Is this justice?
In Australia, everyone knows that if you injure your back, break some bones or get a crippling injury in the workplace, or in an accident, because of someone’s negligence, you can make a claim for compensation. This is accepted. But, if you get the same or even worse injuries, deliberately inflicted by the person you live with, it is likely that you won’t make a claim for compensation and that no one will even suggest that you have the right to it. (Spoiler alert: you do.)
Similarly, in family law, if you separate from a non-abusive partner, there is often a formal settlement to fairly divide the family property. But when you separate from an abusive partner, chances are there will be no family law property settlement at all. You may have just ‘walked away’.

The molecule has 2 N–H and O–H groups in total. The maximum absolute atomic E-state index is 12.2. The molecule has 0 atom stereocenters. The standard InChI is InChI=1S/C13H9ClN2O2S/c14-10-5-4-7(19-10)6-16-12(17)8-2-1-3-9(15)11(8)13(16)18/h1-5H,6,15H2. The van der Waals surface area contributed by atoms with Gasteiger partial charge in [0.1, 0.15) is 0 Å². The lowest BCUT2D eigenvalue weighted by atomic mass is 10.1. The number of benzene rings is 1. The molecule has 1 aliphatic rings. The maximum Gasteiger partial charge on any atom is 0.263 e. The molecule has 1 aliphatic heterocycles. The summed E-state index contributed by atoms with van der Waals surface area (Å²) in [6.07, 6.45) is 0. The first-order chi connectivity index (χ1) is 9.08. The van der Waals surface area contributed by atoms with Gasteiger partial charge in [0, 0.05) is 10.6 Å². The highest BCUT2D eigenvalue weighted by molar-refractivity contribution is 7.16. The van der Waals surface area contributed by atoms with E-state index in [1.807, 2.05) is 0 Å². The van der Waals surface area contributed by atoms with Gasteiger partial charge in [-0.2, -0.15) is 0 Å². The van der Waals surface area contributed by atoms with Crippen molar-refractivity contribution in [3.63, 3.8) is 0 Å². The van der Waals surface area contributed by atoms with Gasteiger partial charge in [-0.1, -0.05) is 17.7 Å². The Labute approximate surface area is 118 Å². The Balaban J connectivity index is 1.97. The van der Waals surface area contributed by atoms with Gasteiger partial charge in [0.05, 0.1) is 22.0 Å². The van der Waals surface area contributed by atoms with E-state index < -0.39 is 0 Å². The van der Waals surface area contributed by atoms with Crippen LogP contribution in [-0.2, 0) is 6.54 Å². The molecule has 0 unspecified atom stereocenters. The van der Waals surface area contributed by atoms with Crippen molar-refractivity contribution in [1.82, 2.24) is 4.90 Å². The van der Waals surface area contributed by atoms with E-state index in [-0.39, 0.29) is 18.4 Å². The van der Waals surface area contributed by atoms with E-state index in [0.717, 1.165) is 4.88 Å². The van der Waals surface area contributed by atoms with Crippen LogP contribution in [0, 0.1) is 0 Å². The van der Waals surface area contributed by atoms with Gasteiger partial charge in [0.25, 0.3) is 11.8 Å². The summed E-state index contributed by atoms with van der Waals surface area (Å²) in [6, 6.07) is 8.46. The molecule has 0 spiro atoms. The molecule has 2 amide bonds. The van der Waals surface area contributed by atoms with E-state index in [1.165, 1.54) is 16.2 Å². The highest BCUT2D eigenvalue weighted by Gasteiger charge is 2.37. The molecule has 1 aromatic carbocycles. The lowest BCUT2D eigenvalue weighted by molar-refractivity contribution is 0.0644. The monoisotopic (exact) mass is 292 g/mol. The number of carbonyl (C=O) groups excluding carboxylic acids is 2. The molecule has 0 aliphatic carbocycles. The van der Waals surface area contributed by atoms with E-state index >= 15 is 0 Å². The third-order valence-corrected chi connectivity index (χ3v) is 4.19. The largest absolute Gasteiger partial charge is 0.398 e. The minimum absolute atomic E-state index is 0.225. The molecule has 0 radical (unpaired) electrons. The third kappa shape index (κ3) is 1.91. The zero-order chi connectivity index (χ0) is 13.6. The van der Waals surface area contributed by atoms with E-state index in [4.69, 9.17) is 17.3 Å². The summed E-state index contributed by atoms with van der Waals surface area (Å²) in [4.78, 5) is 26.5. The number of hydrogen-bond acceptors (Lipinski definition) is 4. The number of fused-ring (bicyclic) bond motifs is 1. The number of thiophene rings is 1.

As a victim/survivor of domestic violence, you may be heading into your new, independent life after separation with a body, mind and financial prospects that are severely scarred by your lived experience of abuse. You may face severe financial instability, often while you continue to try to bring up children. No one asks about the lingering effects of what you’ve been through and there’s no responsibility for these taken by the perpetrator. You receive no compensation for your injuries. And no share of the family property.